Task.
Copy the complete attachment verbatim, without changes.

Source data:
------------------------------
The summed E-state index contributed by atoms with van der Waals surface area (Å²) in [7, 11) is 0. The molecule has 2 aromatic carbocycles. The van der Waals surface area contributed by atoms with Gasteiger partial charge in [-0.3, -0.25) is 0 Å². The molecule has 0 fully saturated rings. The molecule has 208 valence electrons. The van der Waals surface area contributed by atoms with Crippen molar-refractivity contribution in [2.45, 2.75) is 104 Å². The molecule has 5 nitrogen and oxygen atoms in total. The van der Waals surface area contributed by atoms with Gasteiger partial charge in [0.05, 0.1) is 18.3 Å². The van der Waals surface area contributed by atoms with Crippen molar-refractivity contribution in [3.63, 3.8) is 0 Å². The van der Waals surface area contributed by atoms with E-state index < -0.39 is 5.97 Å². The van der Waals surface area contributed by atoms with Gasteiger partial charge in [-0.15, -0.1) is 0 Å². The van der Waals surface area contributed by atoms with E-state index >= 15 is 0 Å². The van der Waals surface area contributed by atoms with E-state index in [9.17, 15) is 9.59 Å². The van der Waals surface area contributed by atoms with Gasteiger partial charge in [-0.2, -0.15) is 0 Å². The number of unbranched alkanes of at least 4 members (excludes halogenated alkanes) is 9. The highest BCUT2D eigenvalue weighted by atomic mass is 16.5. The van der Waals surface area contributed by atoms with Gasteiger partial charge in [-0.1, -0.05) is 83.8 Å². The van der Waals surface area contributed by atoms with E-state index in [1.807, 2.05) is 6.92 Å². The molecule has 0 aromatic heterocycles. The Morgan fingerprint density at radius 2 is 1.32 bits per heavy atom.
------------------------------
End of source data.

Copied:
The summed E-state index contributed by atoms with van der Waals surface area (Å²) in [7, 11) is 0. The molecule has 2 aromatic carbocycles. The van der Waals surface area contributed by atoms with Gasteiger partial charge in [-0.3, -0.25) is 0 Å². The molecule has 0 fully saturated rings. The molecule has 208 valence electrons. The van der Waals surface area contributed by atoms with Crippen molar-refractivity contribution in [2.45, 2.75) is 104 Å². The molecule has 5 nitrogen and oxygen atoms in total. The van der Waals surface area contributed by atoms with Gasteiger partial charge in [0.05, 0.1) is 18.3 Å². The van der Waals surface area contributed by atoms with Crippen molar-refractivity contribution in [3.63, 3.8) is 0 Å². The van der Waals surface area contributed by atoms with E-state index < -0.39 is 5.97 Å². The van der Waals surface area contributed by atoms with Gasteiger partial charge in [-0.15, -0.1) is 0 Å². The van der Waals surface area contributed by atoms with E-state index >= 15 is 0 Å². The van der Waals surface area contributed by atoms with E-state index in [9.17, 15) is 9.59 Å². The van der Waals surface area contributed by atoms with Gasteiger partial charge in [-0.2, -0.15) is 0 Å². The number of unbranched alkanes of at least 4 members (excludes halogenated alkanes) is 9. The highest BCUT2D eigenvalue weighted by atomic mass is 16.5. The van der Waals surface area contributed by atoms with Gasteiger partial charge in [-0.1, -0.05) is 83.8 Å². The van der Waals surface area contributed by atoms with E-state index in [1.807, 2.05) is 6.92 Å². The molecule has 0 aromatic heterocycles. The Morgan fingerprint density at radius 2 is 1.32 bits per heavy atom.